Chapter 18 Remedies for Breach of Contract

Chapter 18 Remedies for Breach of Contract - Chapter 18...

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Chapter 18 Remedies for Breach of Contract 1. Damages Kay Swee Pin v Singapore Island Country Club [2008] “to place the claimant, so far as money is able to do so, in the same position he would have been in had the contract been duly performed … the boject of awarding damages is largely compensatory in nature. “ Hadley v Baxendale [1854] Issue: Remoteness of loss Facts: Claimants owned a mill. A crankshaft, which was essential for the operation of the mill, broke and needed to be replaced using the original as a template. The claimants engaged the defendants, a firm of carriers, to transport the broken part to engineers in Greenwich where a replacement would be made. However, the defendants failed to do so within the timeframe specified, thus delaying the arrival of the new part. This caused the mill to stand inoperative. The claimant sought damages to compensate for the losses sustained whilst the mill was idle. Verdict: Loss was too remote and should not be recoverable. Defendants were unaware that this was the only crankshaft that the claimant possessed. If the claimants had made known to the defendants that the mill would be inoperable without the part, the loss would not be too remote and hence recoverable. Damages for special circumstances are assessed against a party only when they were reasonably within the contemplation of both parties as a probable consequence of a breach. The court held that in this case Baxendale did not know that the mill was shut down and would remain closed until the new shaft arrived . Loss of profits could not fairly or reasonably have been contemplated by both parties in case of a breach of this contract without Hadley having communicated the special circumstances to Baxendale. The court ruled that the jury should not have taken the loss of profits into consideration. Significance: gave rise to distinction between 2 types of damages in which the requirements of remoteness will be satisfied (2 limbs) 1. Naturally arising damages 2. Damages arising from special circumstances Damage is not too remote in contract where it: 1. may fairly and reasonably be considered to arise naturally, in the usual course of things, from the breach itself; OR 2. may reasonably be supposed to have been in the contemplation of both parties at the time they made the contract, as the probable result of it In this case, the loss due to the stop in operation of the mill was not reasonably within the contemplation of both parties since most mills should have spare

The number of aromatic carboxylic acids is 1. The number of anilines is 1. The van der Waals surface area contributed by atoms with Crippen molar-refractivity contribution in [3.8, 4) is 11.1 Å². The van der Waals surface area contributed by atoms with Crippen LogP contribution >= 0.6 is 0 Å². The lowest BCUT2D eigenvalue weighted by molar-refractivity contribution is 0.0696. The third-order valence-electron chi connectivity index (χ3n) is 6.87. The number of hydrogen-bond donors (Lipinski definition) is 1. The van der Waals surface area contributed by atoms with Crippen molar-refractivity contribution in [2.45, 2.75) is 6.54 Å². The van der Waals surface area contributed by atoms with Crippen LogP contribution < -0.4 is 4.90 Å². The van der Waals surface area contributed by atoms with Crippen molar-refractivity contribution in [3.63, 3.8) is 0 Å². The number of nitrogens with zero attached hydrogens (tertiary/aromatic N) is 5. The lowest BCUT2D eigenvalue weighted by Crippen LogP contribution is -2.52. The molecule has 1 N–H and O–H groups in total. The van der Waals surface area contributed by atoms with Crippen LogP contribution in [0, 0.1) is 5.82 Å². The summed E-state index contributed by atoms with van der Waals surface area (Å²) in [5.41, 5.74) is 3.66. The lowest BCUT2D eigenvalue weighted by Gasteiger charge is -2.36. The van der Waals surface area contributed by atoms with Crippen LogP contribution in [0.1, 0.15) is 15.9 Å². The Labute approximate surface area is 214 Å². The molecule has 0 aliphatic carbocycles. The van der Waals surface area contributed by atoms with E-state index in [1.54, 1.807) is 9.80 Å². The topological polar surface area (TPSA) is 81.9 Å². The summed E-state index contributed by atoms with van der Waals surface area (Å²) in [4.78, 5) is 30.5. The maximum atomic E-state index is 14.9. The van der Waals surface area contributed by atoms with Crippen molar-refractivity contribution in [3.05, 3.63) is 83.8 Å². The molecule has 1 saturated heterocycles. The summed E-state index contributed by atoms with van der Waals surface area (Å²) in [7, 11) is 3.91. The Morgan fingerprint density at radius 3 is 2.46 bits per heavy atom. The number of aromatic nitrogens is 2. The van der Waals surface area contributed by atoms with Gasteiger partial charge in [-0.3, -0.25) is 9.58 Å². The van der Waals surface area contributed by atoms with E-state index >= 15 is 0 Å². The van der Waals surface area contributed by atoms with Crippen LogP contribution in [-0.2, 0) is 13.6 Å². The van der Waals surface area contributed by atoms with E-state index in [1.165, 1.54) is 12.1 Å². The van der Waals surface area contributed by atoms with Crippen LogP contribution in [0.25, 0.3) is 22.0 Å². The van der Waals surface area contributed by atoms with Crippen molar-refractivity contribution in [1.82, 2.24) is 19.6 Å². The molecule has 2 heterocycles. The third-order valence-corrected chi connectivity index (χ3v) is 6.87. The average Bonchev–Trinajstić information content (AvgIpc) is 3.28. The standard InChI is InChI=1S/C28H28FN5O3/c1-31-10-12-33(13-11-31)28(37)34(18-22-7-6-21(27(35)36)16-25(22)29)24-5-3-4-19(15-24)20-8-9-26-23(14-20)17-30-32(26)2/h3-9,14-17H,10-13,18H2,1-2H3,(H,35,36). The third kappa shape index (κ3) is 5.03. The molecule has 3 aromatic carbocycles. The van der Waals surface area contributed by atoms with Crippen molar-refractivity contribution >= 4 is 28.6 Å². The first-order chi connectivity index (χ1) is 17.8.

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crankshafts. The special circumstance that the claimant only had one crankshaft was not known by the defendants nor communicated to them. Victoria Laundry (Windsor) Ltd v Newman Industries Ltd [1949] Issue: Remoteness of loss; 2 nd limb, special circumstance; reasonably foreseeable Facts: Claimants ran a laundry business and purchased a boiler frm the defendants. The boiler sustained some damage and had to be repaired. This delayed the delivery. The claimants had made the defendants aware that they
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